The U.S. freight industry’s transportation broker market is analogous to a trading floor on which transportation lanes are traded among freight carriers and shippers. Major players—such as C.H. Robinson Worldwide Inc. and Coyote Logistics LLC—have value propositions which include: real-time visibility to transportation capacity by lane/mode across several carriers and independent owners; access to several shippers’ supply chain networks and the customized requirements; established relationships that match demand and supply for transportation to minimize total cost-to-serve; and expertise and state-of-the-art tools to optimize carriers’ and shippers’ supply chains.
Emerging trends—collaboration and modal optimization
While the transportation broker market helped cut deadhead miles in the freight industry, there are still substantial opportunities for U.S. carriers and private fleets to reduce them even more. And reducing deadhead miles has become a multi-billion dollar opportunity that spawned two new trends: collaboration and modal optimization.
Generally speaking, collaboration refers to developing partnerships among players all along the value chain—both vertically and horizontally. Modal optimization refers to cutting costs and improving efficiency. Total transportation costs fall by building larger and more economical loads across modes or shifting to more economical modes.
These trends not only helped companies reduce their deadhead miles but also their costs for overall transportation and other supply chain activities such as storage and handling. And they helped create sustainable solutions by enabling more efficient use of transportation assets.
In addition, there is an opportunity to use collaboration (vertical and horizontal) and modal optimization to improve asset utilization and reduce supply chain costs by up to 30 percent.
Vertical collaboration refers to partnerships among players across the value chain, for example, consumer products companies (CPGs) with their raw material suppliers and retailers. The benefits of vertical collaboration include complementary transportation networks, scale and best-practice sharing. To date, the electronics and auto industries have successfully implemented this type of collaboration. Third-party logistics (3PL) provider Verst Group Logistics uses collaborative distribution to transport automotive parts from as many as 15 parts makers to Toyota, General Motors and Chrysler—a process which yielded a 30 percent reduction in supply chain costs.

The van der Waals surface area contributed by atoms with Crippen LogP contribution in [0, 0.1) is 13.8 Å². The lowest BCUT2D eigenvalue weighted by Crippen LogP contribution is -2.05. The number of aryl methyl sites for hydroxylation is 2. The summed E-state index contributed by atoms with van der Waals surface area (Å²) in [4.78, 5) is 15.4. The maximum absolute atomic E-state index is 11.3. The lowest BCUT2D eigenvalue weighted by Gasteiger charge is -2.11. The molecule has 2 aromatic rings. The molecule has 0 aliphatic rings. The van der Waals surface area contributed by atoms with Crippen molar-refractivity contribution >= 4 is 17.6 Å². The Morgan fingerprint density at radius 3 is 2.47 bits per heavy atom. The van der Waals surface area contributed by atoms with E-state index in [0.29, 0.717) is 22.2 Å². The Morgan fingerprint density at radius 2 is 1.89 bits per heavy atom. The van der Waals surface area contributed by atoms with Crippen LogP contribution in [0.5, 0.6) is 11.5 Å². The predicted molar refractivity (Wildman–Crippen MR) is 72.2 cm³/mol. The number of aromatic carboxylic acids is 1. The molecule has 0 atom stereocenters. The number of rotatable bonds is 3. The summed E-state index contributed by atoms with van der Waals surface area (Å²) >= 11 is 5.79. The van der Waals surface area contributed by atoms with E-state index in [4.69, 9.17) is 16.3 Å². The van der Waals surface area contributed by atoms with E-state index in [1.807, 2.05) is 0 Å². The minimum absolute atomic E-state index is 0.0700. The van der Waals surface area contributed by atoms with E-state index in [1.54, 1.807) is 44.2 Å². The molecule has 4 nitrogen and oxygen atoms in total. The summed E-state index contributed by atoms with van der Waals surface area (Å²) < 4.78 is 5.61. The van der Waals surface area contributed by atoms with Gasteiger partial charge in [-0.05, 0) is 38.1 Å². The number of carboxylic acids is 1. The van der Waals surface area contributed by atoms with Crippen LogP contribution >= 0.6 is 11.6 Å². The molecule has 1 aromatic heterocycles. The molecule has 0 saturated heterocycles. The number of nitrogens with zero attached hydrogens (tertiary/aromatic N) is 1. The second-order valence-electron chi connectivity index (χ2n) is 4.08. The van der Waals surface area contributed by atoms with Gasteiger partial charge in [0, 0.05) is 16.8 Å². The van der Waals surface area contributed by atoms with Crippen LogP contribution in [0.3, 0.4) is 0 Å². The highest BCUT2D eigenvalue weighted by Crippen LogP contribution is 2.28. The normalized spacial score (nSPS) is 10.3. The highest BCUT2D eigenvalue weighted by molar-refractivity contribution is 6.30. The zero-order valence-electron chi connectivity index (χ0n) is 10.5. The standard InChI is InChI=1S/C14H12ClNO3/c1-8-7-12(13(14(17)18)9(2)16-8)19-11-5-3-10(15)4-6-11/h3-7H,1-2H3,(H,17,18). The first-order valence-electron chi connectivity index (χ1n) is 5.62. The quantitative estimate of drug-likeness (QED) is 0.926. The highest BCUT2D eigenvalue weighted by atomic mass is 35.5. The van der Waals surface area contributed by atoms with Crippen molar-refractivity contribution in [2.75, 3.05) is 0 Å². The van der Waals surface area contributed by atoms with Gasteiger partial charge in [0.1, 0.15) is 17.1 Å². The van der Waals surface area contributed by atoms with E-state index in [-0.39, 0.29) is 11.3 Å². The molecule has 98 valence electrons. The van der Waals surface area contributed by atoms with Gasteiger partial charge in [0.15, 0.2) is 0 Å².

Horizontal collaboration involves partnerships among players within the same layer of the value chain, for example, two CPGs or two retailers. The benefits include scale, improved product mix and similar origin and destination pairs. CPGs have successfully implemented horizontal collaboration in both the U.S. and Europe. DeMet's Candy Co., The Topps Co. Inc. and Sun-Maid Growers use a collaborative Kane-run distribution center. 3PL Kane Is Able gives cash rebates to retailers that participate in collaborative distribution. Retailers coordinate orders and manage delivery schedules.
At the same time that freight companies are starting to collaborate, they are also focusing on modal optimization to lower cost-to-serve and improve customer service levels. Increasing fuel prices and technological advancements in the transportation equipment and infrastructure industries have accentuated this trend.
This shift from single-modal to multi-modal shipments also blurred the lines between mode definitions. For instance, LTL increasingly encroaches on air space for next-day deliveries. Similarly, the greater-than-800 mile threshold no longer holds true for the “intermodal over TL” decision, with line-hauls as short as 600 miles shipped intermodal. DHL rolled out multimodal services from China to overseas markets including the U.S. in July 2010. As part of its goal to reduce cost-to-serve, the company combines air, over-the-road (OTR), rail and ocean into complex multi-stop (yet cheaper) routes for moving cargo from China to the rest of world. It expects to cut its transportation costs 20 to 50 percent by reducing deadhead miles, cost of handling and cost of storage.
Modal optimization using multi-modal shipments is gaining momentum because of the increasing pressure to lower costs of transportation. The Dial Corporation (a Henkel company) reported 35 percent cost savings since relying on multi-modal transportation for years now. Dial worked with its suppliers to have chemicals shipped in ISO tank containers by double-stack trains. These containers are drayed to a truck at the destination terminal to be shipped to Dial’s plant, resulting in lower waste and transportation costs. Similarly, pulp and paper industry supplier Eka Chemicals (of AkzoNobel) lowered its transportation costs by shipping products by rail to trans-load facilities and then delivering them to customers by LTL.